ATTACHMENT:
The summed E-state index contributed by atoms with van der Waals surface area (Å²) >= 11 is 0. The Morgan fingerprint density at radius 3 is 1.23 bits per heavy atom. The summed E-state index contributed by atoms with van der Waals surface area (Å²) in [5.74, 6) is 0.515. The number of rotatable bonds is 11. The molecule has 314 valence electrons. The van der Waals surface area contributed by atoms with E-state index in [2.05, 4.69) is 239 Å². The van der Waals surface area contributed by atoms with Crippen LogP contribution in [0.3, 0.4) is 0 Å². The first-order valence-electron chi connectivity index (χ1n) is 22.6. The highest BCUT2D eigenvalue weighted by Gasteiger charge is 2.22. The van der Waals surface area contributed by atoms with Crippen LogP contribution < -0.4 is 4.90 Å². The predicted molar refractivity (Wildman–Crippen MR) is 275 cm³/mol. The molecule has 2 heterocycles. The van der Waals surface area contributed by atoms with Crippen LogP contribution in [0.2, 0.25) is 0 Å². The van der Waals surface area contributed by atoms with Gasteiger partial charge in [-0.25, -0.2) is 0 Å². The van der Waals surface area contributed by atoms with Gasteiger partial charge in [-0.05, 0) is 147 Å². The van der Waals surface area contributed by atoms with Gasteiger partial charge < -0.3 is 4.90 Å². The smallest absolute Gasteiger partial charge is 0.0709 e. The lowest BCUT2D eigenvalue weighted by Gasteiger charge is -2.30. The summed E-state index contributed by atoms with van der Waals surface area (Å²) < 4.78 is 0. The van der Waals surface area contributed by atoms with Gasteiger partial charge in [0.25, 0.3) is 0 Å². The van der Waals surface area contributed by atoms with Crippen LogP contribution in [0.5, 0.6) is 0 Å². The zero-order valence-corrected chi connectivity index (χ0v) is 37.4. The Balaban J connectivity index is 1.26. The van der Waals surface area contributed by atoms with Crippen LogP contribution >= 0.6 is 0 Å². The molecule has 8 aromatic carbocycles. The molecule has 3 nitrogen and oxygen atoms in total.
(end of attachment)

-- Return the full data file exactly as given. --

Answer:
The summed E-state index contributed by atoms with van der Waals surface area (Å²) >= 11 is 0. The Morgan fingerprint density at radius 3 is 1.23 bits per heavy atom. The summed E-state index contributed by atoms with van der Waals surface area (Å²) in [5.74, 6) is 0.515. The number of rotatable bonds is 11. The molecule has 314 valence electrons. The van der Waals surface area contributed by atoms with E-state index in [2.05, 4.69) is 239 Å². The van der Waals surface area contributed by atoms with Crippen LogP contribution in [0.3, 0.4) is 0 Å². The first-order valence-electron chi connectivity index (χ1n) is 22.6. The highest BCUT2D eigenvalue weighted by Gasteiger charge is 2.22. The van der Waals surface area contributed by atoms with Crippen LogP contribution < -0.4 is 4.90 Å². The predicted molar refractivity (Wildman–Crippen MR) is 275 cm³/mol. The molecule has 2 heterocycles. The van der Waals surface area contributed by atoms with Crippen LogP contribution in [0.2, 0.25) is 0 Å². The van der Waals surface area contributed by atoms with Gasteiger partial charge in [-0.25, -0.2) is 0 Å². The van der Waals surface area contributed by atoms with Gasteiger partial charge in [-0.05, 0) is 147 Å². The van der Waals surface area contributed by atoms with Gasteiger partial charge < -0.3 is 4.90 Å². The smallest absolute Gasteiger partial charge is 0.0709 e. The lowest BCUT2D eigenvalue weighted by Gasteiger charge is -2.30. The summed E-state index contributed by atoms with van der Waals surface area (Å²) < 4.78 is 0. The van der Waals surface area contributed by atoms with Gasteiger partial charge in [0.25, 0.3) is 0 Å². The van der Waals surface area contributed by atoms with Crippen LogP contribution in [0.5, 0.6) is 0 Å². The zero-order valence-corrected chi connectivity index (χ0v) is 37.4. The Balaban J connectivity index is 1.26. The van der Waals surface area contributed by atoms with Crippen LogP contribution >= 0.6 is 0 Å². The molecule has 8 aromatic carbocycles. The molecule has 3 nitrogen and oxygen atoms in total.